Salem Witchcraft Trial / Wikimedia Commons
By Matthew A. McIntosh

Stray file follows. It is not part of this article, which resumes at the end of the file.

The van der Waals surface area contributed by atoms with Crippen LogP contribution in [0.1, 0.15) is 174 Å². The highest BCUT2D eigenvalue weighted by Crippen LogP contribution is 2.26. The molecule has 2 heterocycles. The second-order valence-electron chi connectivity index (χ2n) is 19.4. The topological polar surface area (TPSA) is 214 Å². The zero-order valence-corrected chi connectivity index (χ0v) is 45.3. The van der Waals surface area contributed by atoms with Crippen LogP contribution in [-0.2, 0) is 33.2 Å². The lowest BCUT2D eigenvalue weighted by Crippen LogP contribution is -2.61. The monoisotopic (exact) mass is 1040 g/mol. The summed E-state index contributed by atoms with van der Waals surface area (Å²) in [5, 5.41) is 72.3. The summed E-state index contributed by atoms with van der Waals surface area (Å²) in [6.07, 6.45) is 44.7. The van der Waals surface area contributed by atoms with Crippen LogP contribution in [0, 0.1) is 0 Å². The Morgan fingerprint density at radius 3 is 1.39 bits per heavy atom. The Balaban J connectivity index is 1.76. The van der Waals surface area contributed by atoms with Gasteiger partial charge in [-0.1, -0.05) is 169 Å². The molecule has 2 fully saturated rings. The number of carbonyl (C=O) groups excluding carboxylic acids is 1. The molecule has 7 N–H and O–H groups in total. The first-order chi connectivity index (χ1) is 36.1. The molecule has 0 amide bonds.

“Religion,” wrote Dan Brown in Angels and Demons, “is like language or dress. We gravitate towards the practices with which we were raised.” It is that simplicity which so often sets the parameters within which groups of people operate. A collective mentalité can take root over the course of many generations or find solid ground in periods of new attitudes and reinterpretations. The people of early 17th to early 18th century New England had brought with them and instilled in their descendants the beliefs influenced by their European heritage, including a tacit understanding that witchcraft and magic were real and people existed who were willing to use it for malevolent purposes. This would result in what was a seemingly abrupt explosion of accusations, trials and executions culminating in the tragedy in Salem Village in 1692. In Europe, before the witch hunts entered an aggressive phase, both religious and secular authorities were hesitant to accept charges based upon accusations alone and certainly required more than simply ethereal evidence while providing those accused with the rights of due process of law. As the hunts ramped up, much more latitude was provided, and those who exhibited certain characteristics and were vulnerable to such accusations suddenly found themselves without that protection. It wasn’t until the return of skeptical thinkers and the beginning of the Enlightenment that it finally abated. In New England, a step behind those across the pond, the same process can be uncovered and is evident in the story of one man. The experiences of John Godfrey, a herdsman from Andover, epitomized those traits that would later lead many to the gallows. But the response to accusations brought against him and his own retaliation against them also foreshadowed the lamp of reason that was already in the New World and that would, as it had in Europe, bring events full circle in the waning years of the crisis.